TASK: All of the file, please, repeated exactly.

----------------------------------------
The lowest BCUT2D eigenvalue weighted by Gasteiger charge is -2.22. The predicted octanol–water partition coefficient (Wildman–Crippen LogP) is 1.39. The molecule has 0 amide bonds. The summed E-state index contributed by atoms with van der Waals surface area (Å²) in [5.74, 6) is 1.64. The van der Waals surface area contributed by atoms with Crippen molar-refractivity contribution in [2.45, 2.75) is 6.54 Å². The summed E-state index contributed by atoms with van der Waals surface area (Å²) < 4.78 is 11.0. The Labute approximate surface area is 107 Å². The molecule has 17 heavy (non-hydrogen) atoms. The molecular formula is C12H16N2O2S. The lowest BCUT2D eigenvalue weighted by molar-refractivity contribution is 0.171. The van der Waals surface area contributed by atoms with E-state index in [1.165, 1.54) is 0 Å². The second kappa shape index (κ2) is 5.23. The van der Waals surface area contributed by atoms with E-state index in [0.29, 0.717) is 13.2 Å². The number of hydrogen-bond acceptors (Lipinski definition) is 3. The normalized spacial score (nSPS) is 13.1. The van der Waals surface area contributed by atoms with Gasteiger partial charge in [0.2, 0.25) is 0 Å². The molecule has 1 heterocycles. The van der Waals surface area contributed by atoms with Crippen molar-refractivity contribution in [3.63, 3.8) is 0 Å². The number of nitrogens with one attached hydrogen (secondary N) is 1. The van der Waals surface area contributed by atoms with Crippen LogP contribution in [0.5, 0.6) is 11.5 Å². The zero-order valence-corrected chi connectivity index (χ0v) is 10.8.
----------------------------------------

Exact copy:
The lowest BCUT2D eigenvalue weighted by Gasteiger charge is -2.22. The predicted octanol–water partition coefficient (Wildman–Crippen LogP) is 1.39. The molecule has 0 amide bonds. The summed E-state index contributed by atoms with van der Waals surface area (Å²) in [5.74, 6) is 1.64. The van der Waals surface area contributed by atoms with Crippen molar-refractivity contribution in [2.45, 2.75) is 6.54 Å². The summed E-state index contributed by atoms with van der Waals surface area (Å²) < 4.78 is 11.0. The Labute approximate surface area is 107 Å². The molecule has 17 heavy (non-hydrogen) atoms. The molecular formula is C12H16N2O2S. The lowest BCUT2D eigenvalue weighted by molar-refractivity contribution is 0.171. The van der Waals surface area contributed by atoms with E-state index in [1.165, 1.54) is 0 Å². The second kappa shape index (κ2) is 5.23. The van der Waals surface area contributed by atoms with E-state index in [0.29, 0.717) is 13.2 Å². The number of hydrogen-bond acceptors (Lipinski definition) is 3. The normalized spacial score (nSPS) is 13.1. The van der Waals surface area contributed by atoms with Gasteiger partial charge in [0.2, 0.25) is 0 Å². The molecule has 1 heterocycles. The van der Waals surface area contributed by atoms with Crippen molar-refractivity contribution in [3.63, 3.8) is 0 Å². The number of nitrogens with one attached hydrogen (secondary N) is 1. The van der Waals surface area contributed by atoms with Crippen LogP contribution in [0.5, 0.6) is 11.5 Å². The zero-order valence-corrected chi connectivity index (χ0v) is 10.8.